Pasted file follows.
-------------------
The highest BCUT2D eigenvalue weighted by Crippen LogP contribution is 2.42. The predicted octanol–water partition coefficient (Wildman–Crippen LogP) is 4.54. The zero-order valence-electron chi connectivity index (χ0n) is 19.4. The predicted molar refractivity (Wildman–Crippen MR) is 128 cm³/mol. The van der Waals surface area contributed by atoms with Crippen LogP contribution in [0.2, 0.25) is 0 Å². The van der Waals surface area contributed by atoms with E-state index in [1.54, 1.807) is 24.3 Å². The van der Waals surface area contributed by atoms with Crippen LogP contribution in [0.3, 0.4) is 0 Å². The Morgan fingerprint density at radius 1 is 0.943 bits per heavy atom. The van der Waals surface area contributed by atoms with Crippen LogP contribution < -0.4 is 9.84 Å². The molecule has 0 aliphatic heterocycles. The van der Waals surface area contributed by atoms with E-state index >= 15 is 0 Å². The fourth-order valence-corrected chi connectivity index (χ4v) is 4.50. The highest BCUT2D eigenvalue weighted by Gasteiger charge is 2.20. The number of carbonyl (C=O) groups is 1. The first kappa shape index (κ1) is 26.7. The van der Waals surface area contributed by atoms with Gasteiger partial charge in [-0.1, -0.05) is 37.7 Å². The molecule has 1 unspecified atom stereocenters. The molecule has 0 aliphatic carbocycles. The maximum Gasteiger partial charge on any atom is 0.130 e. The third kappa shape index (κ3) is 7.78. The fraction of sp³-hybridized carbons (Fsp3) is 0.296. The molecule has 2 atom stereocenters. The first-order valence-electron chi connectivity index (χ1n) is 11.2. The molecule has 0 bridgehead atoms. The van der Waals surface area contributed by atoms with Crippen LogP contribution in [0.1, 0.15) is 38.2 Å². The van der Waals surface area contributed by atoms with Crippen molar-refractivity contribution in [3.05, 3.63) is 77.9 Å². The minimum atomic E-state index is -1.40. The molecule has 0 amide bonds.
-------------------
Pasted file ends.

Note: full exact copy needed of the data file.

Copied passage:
The highest BCUT2D eigenvalue weighted by Crippen LogP contribution is 2.42. The predicted octanol–water partition coefficient (Wildman–Crippen LogP) is 4.54. The zero-order valence-electron chi connectivity index (χ0n) is 19.4. The predicted molar refractivity (Wildman–Crippen MR) is 128 cm³/mol. The van der Waals surface area contributed by atoms with Crippen LogP contribution in [0.2, 0.25) is 0 Å². The van der Waals surface area contributed by atoms with E-state index in [1.54, 1.807) is 24.3 Å². The van der Waals surface area contributed by atoms with Crippen LogP contribution in [0.3, 0.4) is 0 Å². The Morgan fingerprint density at radius 1 is 0.943 bits per heavy atom. The van der Waals surface area contributed by atoms with Crippen LogP contribution < -0.4 is 9.84 Å². The molecule has 0 aliphatic heterocycles. The van der Waals surface area contributed by atoms with E-state index >= 15 is 0 Å². The fourth-order valence-corrected chi connectivity index (χ4v) is 4.50. The highest BCUT2D eigenvalue weighted by Gasteiger charge is 2.20. The number of carbonyl (C=O) groups is 1. The first kappa shape index (κ1) is 26.7. The van der Waals surface area contributed by atoms with Gasteiger partial charge in [-0.1, -0.05) is 37.7 Å². The molecule has 1 unspecified atom stereocenters. The molecule has 0 aliphatic carbocycles. The maximum Gasteiger partial charge on any atom is 0.130 e. The third kappa shape index (κ3) is 7.78. The fraction of sp³-hybridized carbons (Fsp3) is 0.296. The molecule has 2 atom stereocenters. The first-order valence-electron chi connectivity index (χ1n) is 11.2. The molecule has 0 bridgehead atoms. The van der Waals surface area contributed by atoms with Crippen LogP contribution in [0.1, 0.15) is 38.2 Å². The van der Waals surface area contributed by atoms with Crippen molar-refractivity contribution in [3.05, 3.63) is 77.9 Å². The minimum atomic E-state index is -1.40. The molecule has 0 amide bonds.